Since 1933, the IRC has provided hope and humanitarian aid to refugees and other victims of oppression and violent conflict around the world.
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VOICES FROM THE FIELDTHE IRC BLOG
Join the fight for children’s rights
October 20, 2010
By George Rupp
Since 1989, no president has taken the final step required for ratification of the Convention on the Rights of the Child.
When war breaks out or a natural disaster strikes, children and young people invariably pay a high price in suffering and loss. We at the International Rescue Committee see this grim reality every day in countries where we work—for example, in Haiti, Congo, Sudan, and Pakistan. Children are cruelly separated from their parents, afflicted with debilitating diseases such as diarrhea and cholera, and lose the chance to attend school and enjoy a normal childhood.
Helping young refugees and displaced people is at the core of the IRC’s mission and programs, not just during the emergency phase of a natural disaster or conflict, but also during the period of rebuilding and reconstruction that follows.
In Haiti, we are playing a leading role in efforts to assist separated children and reunite them with their families. In Afghanistan and Congo, our education programs offer boys and girls learning opportunities that will give them richer, more productive, and more satisfying lives. In Southern Sudan and Sierra Leone, our community-based health programs have dramatically reduced childhood mortality.
The IRC’s experience working with children and protecting their rights has made us highly appreciative of the value of the United Nations' 1989 Convention on the Rights of the Child. This agreement sets forth the political, economic, social, and cultural rights of all children and provides a framework for the nations of the world to safeguard them.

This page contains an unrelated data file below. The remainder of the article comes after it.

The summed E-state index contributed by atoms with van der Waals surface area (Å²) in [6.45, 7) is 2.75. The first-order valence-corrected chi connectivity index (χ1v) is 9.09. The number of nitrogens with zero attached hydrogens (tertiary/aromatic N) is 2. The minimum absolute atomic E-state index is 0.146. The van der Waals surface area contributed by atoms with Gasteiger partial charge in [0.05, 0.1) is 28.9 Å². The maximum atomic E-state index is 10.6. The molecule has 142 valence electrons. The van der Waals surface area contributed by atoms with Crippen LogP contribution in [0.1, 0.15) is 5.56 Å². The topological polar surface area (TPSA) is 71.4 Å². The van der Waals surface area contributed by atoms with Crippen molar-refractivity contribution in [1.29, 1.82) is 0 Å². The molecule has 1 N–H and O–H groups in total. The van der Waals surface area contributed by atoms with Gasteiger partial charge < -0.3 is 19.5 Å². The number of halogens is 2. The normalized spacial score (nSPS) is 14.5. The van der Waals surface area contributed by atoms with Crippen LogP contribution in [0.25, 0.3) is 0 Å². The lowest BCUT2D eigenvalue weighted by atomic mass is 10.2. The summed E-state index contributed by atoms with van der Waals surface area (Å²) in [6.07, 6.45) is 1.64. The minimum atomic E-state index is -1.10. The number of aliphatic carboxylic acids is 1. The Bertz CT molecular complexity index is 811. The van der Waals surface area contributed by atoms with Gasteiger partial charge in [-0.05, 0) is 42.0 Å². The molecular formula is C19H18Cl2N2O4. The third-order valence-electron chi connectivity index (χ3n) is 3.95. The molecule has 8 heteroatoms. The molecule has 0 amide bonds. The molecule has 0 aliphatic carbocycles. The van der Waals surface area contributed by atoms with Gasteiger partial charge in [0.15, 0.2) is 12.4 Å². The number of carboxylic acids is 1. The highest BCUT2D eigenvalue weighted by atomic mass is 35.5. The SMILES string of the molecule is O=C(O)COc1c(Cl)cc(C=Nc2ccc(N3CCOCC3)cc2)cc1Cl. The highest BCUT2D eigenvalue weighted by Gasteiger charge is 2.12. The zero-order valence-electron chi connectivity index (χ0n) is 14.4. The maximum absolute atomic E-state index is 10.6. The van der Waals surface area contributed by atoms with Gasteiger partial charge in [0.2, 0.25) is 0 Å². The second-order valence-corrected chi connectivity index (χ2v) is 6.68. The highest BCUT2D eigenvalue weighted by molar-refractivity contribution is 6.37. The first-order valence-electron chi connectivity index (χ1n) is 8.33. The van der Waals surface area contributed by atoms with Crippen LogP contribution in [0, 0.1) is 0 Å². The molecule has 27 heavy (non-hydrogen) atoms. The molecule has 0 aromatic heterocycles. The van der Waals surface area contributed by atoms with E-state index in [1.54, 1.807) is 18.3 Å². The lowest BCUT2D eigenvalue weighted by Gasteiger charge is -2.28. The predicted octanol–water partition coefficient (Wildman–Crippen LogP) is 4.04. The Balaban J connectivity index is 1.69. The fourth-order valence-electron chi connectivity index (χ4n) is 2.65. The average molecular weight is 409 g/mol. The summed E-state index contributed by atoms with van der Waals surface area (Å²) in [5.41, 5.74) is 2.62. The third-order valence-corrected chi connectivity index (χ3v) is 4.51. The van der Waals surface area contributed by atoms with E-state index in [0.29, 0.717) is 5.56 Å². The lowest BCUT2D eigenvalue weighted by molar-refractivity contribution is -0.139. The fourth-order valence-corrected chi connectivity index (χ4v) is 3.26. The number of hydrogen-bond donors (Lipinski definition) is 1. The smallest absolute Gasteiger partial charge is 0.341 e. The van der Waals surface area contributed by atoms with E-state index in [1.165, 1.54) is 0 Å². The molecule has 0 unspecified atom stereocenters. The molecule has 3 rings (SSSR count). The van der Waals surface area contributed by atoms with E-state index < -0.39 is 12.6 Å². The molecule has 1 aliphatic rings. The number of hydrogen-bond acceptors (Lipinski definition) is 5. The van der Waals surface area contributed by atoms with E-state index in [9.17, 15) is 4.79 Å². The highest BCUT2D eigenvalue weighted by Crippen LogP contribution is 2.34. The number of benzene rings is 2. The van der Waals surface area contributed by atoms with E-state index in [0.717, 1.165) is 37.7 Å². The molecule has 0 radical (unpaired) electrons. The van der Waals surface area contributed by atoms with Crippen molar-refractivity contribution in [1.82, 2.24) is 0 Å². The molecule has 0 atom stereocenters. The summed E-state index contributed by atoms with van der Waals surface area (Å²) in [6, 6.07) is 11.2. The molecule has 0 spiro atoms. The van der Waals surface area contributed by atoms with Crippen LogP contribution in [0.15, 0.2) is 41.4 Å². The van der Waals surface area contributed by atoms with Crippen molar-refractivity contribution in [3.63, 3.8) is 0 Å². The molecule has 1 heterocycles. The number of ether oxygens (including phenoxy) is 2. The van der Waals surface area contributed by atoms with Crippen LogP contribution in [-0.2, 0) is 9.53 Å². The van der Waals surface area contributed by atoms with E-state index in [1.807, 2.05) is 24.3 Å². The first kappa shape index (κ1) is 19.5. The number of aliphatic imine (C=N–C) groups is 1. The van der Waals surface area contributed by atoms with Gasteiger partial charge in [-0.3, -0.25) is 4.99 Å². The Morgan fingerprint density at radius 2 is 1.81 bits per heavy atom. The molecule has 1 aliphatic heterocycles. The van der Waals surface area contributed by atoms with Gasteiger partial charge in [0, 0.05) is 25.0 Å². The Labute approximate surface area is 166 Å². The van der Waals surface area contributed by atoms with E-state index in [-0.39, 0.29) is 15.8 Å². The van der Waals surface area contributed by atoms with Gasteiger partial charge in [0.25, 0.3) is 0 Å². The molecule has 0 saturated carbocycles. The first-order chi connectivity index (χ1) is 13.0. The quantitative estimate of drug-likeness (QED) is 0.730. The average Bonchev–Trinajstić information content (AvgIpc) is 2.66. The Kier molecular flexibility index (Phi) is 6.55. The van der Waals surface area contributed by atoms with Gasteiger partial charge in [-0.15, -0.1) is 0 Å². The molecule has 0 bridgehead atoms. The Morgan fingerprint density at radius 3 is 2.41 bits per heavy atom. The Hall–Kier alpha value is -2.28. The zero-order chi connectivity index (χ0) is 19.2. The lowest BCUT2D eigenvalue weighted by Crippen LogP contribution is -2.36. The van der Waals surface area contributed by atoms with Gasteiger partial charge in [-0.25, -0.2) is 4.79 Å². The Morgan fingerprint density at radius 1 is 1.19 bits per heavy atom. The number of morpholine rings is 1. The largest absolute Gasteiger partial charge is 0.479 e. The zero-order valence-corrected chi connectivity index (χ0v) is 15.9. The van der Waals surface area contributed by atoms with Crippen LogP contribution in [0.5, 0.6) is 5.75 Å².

The state of the world’s children
The number of:
Child laborers > 246 million
Child slaves > 6 million
Child soldiers > 300,000+
Primary-school-age children not enrolled in school > 101 million
Children without adequate shelter > 640 million
Children without access to safe water > 400 million
Children without access to health care > 270 million
Sources: Stop Child Poverty/Global Issues Web, ILO, Human Rights Watch, UNICEF
If you have not been following the issue, you may be surprised to learn that all members of the United Nations have ratified the Convention except Somalia and the United States. Although the United States actively participated in the original debate and drafting of the Convention, no president has taken the final step required for ratification by forwarding the agreement to the Senate for its advice and consent.
The time has now come for President Obama — and the Senate — to end this embarrassing state of affairs. To encourage their action, we are asking our supporters to sign an online petition that we will deliver to the White House on November 20, the Universal Day of the Child. It asks the president to forward the Convention to the Senate, and urges the Senate’s swift approval.
Ratification will reaffirm the role of the United States as an international leader in human rights and will enable the country to more forcefully advocate for the rights of the world’s children.
Please visit the Take Action section of our Web site to sign the petition. Thank you.
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